|A young author with his grandparents.|
Dad claimed to have slept with his high school math teacher. He also said he could read minds. When he started smoking at 43, he told Grandma that the doctor advised it, and when he met his fourth wife, he claimed to have once been a professional bronco rider. These were lies, I know that now, but he was my father, and in my early teens, I took what he said seriously. There was also evidence to back up his claims. He started conversations with, “I know what you’re thinking,” and usually he was right. In old photos he looked like a bronco rider in western-style shirts and tight fitting jeans, slender and muscular as a greyhound with narrow hips and broad shoulders. A doctor could have told him to start smoking. As a youth, I didn’t know enough about doctors to say what they would and would not advise a patient to do. And a romantic relationship with his high school math teacher would explain his ability to compute complicated math problems in his head, like how much heating duct a 16,000-square-foot building required.
He read like an unreliable narrator, his dialogue hugging the margins between fact and fiction. I wonder if he liked being more than what he was, and I question if this was something he’d begun doing at a young age, or something that started later in life. Perhaps he had a moment of clarity, and realized that his life was not what he’d hoped it would be, so he began crafting his own past, hopeful that it would influence the future. Or maybe he told lies for attention. Or girls. I don’t know what his motivations were but I know that I had, on occasion, claimed I could play the guitar solo from Van Halen's Eruption, had sex with a lonely 25-year-old cowgirl, and once rode a bull. And sometimes I claimed that Dad lived in Wyoming. I compared my lies with his and wondered if this was something I was predetermined to do.
A few months before Dad went to jail, he started asking Grandma for money. He’d been fired from Jameson Heating and Air Conditioning for selling prescription pills to coworkers. But he told Grandma he was innocent, just like he claimed to have never cheated on my mother, taken pills to get high, or driven while intoxicated. There was always a shitty cop with a chip on his shoulder, or an accusation-making son of a bitch that Dad pissed off in high school, or a flirtatious waitress that needed a ride and Dad’s good intentions created a misunderstanding. Grandma believed him because she had to. No one felt more obligated to grant Dad the benefit of the doubt. Dad said he needed money for rent or gas or groceries, but his eyes were always glossy and his breath was always sweet, and the rent was always over-due, and his Ford pickup was always a notch above empty, and his fridge and cupboards were always spare. Grandma must have known that her money would go to some other purpose, something she didn’t agree with, but she always gave it to him because I think she liked believing that he could spend it on gas.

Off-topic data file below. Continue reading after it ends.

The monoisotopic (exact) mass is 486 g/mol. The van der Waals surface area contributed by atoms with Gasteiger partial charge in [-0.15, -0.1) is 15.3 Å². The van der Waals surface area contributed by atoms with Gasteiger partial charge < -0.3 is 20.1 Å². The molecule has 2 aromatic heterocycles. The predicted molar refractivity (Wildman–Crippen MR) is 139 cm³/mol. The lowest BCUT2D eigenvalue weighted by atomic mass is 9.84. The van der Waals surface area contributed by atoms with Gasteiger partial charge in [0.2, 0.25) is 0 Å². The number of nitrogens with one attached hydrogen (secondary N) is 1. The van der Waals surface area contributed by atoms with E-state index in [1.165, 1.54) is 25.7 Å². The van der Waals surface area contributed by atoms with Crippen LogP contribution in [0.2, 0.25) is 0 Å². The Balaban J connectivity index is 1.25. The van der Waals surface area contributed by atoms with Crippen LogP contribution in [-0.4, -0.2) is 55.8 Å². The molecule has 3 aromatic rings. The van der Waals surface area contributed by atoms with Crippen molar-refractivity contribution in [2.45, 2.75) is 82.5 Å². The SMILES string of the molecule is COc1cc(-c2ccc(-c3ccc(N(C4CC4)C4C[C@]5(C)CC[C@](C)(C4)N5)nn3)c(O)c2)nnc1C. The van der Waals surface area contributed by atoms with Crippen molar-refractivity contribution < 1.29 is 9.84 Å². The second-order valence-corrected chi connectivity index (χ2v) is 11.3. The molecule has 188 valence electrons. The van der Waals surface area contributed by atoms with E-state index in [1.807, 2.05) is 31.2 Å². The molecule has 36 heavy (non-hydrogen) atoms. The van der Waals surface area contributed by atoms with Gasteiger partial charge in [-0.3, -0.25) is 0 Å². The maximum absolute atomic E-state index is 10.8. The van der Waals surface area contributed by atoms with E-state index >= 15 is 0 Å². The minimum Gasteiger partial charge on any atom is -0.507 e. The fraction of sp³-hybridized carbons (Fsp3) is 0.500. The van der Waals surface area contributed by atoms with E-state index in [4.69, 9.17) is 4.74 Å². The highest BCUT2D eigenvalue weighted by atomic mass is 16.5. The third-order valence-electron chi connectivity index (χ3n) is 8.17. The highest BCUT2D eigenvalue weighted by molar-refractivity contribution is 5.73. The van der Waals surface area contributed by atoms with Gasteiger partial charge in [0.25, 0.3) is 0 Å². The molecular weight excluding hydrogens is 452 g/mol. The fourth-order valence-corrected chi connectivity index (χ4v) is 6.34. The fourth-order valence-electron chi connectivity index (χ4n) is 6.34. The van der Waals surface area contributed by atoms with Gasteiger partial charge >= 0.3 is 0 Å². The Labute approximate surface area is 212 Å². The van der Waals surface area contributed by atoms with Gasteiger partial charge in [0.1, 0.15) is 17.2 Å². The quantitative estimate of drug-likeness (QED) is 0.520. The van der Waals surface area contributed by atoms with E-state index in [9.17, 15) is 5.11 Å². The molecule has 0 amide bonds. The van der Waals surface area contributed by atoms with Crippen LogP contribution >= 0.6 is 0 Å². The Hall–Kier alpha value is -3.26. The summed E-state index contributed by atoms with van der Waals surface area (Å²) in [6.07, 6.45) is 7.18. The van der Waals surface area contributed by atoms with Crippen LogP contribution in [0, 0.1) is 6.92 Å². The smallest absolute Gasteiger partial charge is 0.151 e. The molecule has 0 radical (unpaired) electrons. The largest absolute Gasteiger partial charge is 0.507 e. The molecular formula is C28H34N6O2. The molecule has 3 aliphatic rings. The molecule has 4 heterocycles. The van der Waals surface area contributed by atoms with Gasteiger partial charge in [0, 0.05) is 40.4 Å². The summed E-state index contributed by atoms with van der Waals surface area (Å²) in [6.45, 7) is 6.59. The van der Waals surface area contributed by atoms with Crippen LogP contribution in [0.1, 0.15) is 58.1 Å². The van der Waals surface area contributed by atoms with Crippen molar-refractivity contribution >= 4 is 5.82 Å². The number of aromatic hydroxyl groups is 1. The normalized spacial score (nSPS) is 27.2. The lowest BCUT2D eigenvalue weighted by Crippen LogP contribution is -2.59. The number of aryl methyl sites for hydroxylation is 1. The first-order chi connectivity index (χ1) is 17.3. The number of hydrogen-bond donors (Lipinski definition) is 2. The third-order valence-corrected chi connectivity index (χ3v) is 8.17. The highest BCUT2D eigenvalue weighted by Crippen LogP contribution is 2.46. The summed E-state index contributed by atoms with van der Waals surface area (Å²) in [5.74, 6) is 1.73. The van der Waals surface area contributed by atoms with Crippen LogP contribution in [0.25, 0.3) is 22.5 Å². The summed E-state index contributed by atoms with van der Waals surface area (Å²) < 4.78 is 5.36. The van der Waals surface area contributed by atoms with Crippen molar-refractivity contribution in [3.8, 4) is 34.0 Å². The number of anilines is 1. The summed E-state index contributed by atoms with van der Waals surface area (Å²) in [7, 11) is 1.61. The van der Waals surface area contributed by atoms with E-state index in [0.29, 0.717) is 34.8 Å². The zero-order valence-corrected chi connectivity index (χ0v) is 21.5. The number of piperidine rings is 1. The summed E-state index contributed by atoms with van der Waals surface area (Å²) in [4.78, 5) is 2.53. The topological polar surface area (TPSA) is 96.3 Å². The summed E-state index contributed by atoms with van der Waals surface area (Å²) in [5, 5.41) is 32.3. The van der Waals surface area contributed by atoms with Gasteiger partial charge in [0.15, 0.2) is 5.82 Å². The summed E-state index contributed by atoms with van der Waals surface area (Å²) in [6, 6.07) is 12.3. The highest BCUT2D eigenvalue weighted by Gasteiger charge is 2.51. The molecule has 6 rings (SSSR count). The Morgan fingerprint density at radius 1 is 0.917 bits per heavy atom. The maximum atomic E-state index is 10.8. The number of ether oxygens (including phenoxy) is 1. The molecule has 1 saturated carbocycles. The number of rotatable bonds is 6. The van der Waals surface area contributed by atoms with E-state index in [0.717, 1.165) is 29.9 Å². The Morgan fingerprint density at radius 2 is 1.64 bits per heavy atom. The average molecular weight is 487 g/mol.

Like Grandma, I also clung to his lies. Between his release from jail and his death two year later, he started asking me for money and I always gave it to him for the same reasons Grandma did. Even now at 28, nine years after his death, I still cling to his lies, awake at night imagining him throwing his high school math teacher a charming grin, or riding a bronco in a dusty arena, boots caked in manure, rather than him shoeless sitting in some white-walled jail cell, or eyes closed and coffin stiff.
A month before Dad’s incarceration, Grandma and I were driving from the grocery store. Across from Provo Power was Dad’s gray Ford pickup. The flashers were on, and the hood was up. Dad’s right hand held a beer, his left held himself as he urinated on the sidewalk. It was midday. If he saw us, he didn’t show it. Grandma gripped my forearm, “Keep driving,” she said. There was force behind her grip, a hurt I didn’t understand, and probably never will. Her eyes were rich with fatigue, her right hand trembling. All I can find are names for her emotions—embarrassment, shame, regret—but those words are inadequate, incapable of describing the depth of her heartache.
I’d seen Dad urinate in shopping center parking lots, job sites, and potted plants at garden centers. Utah County was his urinal. I never figured out if it was his lowered inhibitions, a lack of shame, or laziness. Perhaps it was all three. I’d seen Dad pee in public enough times to assume Grandma had also seen it, or at least heard others in town talk about it. But this was the first time we’d seen it together.
We drove for 10 minutes before Grandma spoke into the maroon dashboard of her Buick Park Avenue. “I don’t know what your Dad was doing back there, and frankly I don’t want to know. But what I want you to understand is that it was wrong. And you don’t have to do things that are wrong.” Sometimes I wonder if Grandma knew about my fear of becoming Dad. Or maybe she feared that whatever was making Dad drink and drive and urinate on the side of a busy road was also inside of me.
I don’t know when Dad started drinking, or why. Mom said it was after he left, but I don’t know if I believe that. I think he’d been drinking in secret for years. When I was seven, two years before my parents’ separation, my brother and I found a bottle of whisky hidden in Dad’s desk. Mormons don’t drink, and at the time, Dad was an elder in our local congregation. Ryan and I had never seen alcohol. We assumed the amber liquid in a rectangular glass bottle was fancy apple juice. After we sipped a little, we assumed it was rotten apple juice. And his Vicodin addiction. I suspect that started after his ulcer surgery. I was 8, and that was the first time I can recall him taking pills.